|Studio album by Buckingham Nicks (Stevie Nicks and Lindsey Buckingham)
||September 5, 1973
||Sound City Studios, Los Angeles, California
|Buckingham Nicks (Stevie Nicks and Lindsey Buckingham) chronology
"Buckingham Nicks" is the sole studio album by the American rock duo Buckingham Nicks. Produced by Keith Olsen, the album was released in September 1973 by Polydor records. "Buckingham Nicks" is notable as an early commercial collaboration between Stevie Nicks and Lindsey Buckingham, both of whom later joined Fleetwood Mac.
The album was a commercial failure on its original release, and despite the duo's subsequent success, it has yet to be commercially remastered or re-released on any format since 1973.
Prior to recording the album Buckingham Nicks, Lindsey Buckingham and Stevie Nicks performed together in the band The Fritz Rabyne Memorial Band. The pair met while they were both attending Menlo-Atherton High School in Atherton, California, south of San Francisco. At the time, Nicks was a senior in high school and Buckingham, one year younger than her, was a junior. According to Nicks, they first met at a casual, after-school Young Life gathering in 1966. Nicks and Buckingham found themselves harmonizing to what some accounts claim was a Beach Boys song, although Nicks herself claims they sang "California Dreamin," a hit single by The Mamas and the Papas, in an interview she gave with The Source in 1981. Nevertheless, Nicks and Buckingham did not collaborate again for another two years. In 1968, Buckingham invited Nicks to sing in Fritz, a band he was playing bass guitar for with some of his high school friends. Nicks talks about joining Fritz in an interview with Us Magazine from 1988:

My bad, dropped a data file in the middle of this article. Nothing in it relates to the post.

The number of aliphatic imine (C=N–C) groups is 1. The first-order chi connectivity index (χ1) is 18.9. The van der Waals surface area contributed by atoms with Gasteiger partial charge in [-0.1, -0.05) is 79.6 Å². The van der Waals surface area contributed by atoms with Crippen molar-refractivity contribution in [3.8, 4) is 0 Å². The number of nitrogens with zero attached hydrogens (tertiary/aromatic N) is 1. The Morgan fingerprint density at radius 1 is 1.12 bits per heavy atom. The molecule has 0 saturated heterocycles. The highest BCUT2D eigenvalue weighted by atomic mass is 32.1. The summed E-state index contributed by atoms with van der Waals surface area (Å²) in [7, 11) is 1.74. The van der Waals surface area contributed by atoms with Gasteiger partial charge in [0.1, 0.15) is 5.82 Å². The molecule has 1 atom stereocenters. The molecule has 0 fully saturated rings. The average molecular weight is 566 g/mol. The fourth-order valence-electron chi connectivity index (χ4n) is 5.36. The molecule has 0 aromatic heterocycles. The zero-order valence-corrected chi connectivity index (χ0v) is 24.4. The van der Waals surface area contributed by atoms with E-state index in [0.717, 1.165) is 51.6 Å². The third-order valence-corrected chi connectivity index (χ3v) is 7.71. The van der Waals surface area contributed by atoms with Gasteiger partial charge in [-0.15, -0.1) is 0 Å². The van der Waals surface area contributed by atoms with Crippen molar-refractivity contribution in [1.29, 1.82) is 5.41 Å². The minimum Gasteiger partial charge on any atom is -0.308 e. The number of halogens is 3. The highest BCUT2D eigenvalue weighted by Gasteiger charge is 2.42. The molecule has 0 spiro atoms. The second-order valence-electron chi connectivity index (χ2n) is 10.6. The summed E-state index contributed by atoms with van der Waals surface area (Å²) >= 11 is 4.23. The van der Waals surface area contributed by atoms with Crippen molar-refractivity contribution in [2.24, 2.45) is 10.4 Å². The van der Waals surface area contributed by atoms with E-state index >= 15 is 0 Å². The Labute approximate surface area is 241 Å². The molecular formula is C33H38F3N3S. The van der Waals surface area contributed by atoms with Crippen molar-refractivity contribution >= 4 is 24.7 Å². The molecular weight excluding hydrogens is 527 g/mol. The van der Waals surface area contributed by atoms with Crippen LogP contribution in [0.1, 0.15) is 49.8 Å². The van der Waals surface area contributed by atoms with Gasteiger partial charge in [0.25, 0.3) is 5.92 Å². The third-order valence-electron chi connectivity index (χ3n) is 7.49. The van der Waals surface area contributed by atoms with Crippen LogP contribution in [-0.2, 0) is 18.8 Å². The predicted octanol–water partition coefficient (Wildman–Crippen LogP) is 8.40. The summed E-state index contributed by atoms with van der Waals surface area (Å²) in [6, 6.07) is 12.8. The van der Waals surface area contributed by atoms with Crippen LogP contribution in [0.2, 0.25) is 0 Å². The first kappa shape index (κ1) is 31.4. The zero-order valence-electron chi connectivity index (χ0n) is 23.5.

"I met Lindsey when I was a senior in high school and he was a junior, and we sang a song together at some after-school function. Two years later, in 1968, he called me and asked me if I wanted to be in a rock and roll band. I had been playing guitar and singing pretty much totally folk-oriented stuff. So I joined the band, and within a couple of weeks we were opening for really big shows: Jefferson Airplane, Janis Joplin. All of a sudden I was in rock & roll."
Although Nicks and Buckingham never performed their own, original music while in Fritz, the band provided them with the opportunity to gain experience on stage, performing in front of crowds while opening for wildly successful rock and roll acts. Grace Slick of Jefferson Airplane, Janis Joplin of Big Brother and the Holding Company and Jimi Hendrix, whom Fritz also opened for, would all prove influential on Nicks and her developing stage persona. The band manager, David Forrester, worked hard to secure a record deal for Fritz, although their sound was not exactly fitting with the harder, psychedelic music of their more popular contemporaries. The pair continued to perform with Fritz for three years until the band finally dissolved in 1971. Having developed a romantic relationship in addition to their working partnership, Nicks and Buckingham decided soon afterwards to move from San Francisco to Los Angeles to pursue their dreams of being signed.
Recording and production
While still performing with Fritz, Nicks had attended San Jose State University, studying Speech Communication. Buckingham joined her at college, also managing to balance school and music. In 1972, the two continued to write songs, recording demo tapes at night in Daly City on a half-inch four-track Ampex tape machine Buckingham kept at the coffee roasting plant belonging to his father. They decided to drop out of college and move to Los Angeles to pursue a record deal. Taking the Ampex tape machine with them, they continued recording songs. Nicks worked several jobs as a hostess at Bob's Big Boy, a waitress at Clementine's and as a cleaning lady for her record producer, Keith Olsen, so as to support herself and Buckingham financially, they had decided that it would be best for him not to work and to instead focus on honing his guitar technique. It was not long before Nicks and Buckingham met engineer and producer Keith Olsen as well as the casual entrepreneurs Ted Feigan and Lee LaSeffe. Buckingham and Nicks played some of their music for them and all were impressed with what they heard. Soon after that, LaSeffe was able to secure a distribution deal with Polydor. Nicks discusses this series of events in an interview with The Island Ear in 1994: